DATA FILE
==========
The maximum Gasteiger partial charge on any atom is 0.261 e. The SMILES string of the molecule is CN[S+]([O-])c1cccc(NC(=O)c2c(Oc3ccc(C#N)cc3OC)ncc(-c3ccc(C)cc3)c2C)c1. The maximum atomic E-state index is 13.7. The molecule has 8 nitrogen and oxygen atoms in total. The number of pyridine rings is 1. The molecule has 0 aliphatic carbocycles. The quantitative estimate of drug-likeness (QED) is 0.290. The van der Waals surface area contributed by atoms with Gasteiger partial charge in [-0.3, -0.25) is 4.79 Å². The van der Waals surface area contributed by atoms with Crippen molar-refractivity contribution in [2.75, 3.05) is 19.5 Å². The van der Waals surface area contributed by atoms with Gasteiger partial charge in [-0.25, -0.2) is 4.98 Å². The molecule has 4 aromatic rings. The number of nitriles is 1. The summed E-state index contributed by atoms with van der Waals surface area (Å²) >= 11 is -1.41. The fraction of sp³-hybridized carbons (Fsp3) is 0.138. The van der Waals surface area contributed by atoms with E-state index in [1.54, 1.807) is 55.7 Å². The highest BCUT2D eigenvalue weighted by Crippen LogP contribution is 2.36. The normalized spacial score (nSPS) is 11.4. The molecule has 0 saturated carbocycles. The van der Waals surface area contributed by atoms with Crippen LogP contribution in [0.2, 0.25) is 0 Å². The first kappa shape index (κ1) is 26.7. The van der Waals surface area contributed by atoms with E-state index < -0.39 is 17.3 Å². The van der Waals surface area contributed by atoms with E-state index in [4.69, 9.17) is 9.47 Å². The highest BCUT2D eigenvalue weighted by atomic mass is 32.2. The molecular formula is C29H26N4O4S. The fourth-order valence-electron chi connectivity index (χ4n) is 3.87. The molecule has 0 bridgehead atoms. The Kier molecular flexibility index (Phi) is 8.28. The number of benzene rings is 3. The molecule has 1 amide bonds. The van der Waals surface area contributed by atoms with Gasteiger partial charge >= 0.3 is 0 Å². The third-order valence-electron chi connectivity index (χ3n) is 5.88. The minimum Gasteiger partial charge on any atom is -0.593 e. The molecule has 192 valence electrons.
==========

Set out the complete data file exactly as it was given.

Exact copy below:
The maximum Gasteiger partial charge on any atom is 0.261 e. The SMILES string of the molecule is CN[S+]([O-])c1cccc(NC(=O)c2c(Oc3ccc(C#N)cc3OC)ncc(-c3ccc(C)cc3)c2C)c1. The maximum atomic E-state index is 13.7. The molecule has 8 nitrogen and oxygen atoms in total. The number of pyridine rings is 1. The molecule has 0 aliphatic carbocycles. The quantitative estimate of drug-likeness (QED) is 0.290. The van der Waals surface area contributed by atoms with Gasteiger partial charge in [-0.3, -0.25) is 4.79 Å². The van der Waals surface area contributed by atoms with Crippen molar-refractivity contribution in [2.75, 3.05) is 19.5 Å². The van der Waals surface area contributed by atoms with Gasteiger partial charge in [-0.25, -0.2) is 4.98 Å². The molecule has 4 aromatic rings. The number of nitriles is 1. The summed E-state index contributed by atoms with van der Waals surface area (Å²) >= 11 is -1.41. The fraction of sp³-hybridized carbons (Fsp3) is 0.138. The van der Waals surface area contributed by atoms with E-state index in [1.54, 1.807) is 55.7 Å². The highest BCUT2D eigenvalue weighted by Crippen LogP contribution is 2.36. The normalized spacial score (nSPS) is 11.4. The molecule has 0 saturated carbocycles. The van der Waals surface area contributed by atoms with Crippen LogP contribution in [0.2, 0.25) is 0 Å². The first kappa shape index (κ1) is 26.7. The van der Waals surface area contributed by atoms with E-state index < -0.39 is 17.3 Å². The van der Waals surface area contributed by atoms with E-state index in [4.69, 9.17) is 9.47 Å². The highest BCUT2D eigenvalue weighted by atomic mass is 32.2. The molecular formula is C29H26N4O4S. The fourth-order valence-electron chi connectivity index (χ4n) is 3.87. The molecule has 0 bridgehead atoms. The Kier molecular flexibility index (Phi) is 8.28. The number of benzene rings is 3. The molecule has 1 amide bonds. The van der Waals surface area contributed by atoms with Gasteiger partial charge >= 0.3 is 0 Å². The third-order valence-electron chi connectivity index (χ3n) is 5.88. The minimum Gasteiger partial charge on any atom is -0.593 e. The molecule has 192 valence electrons.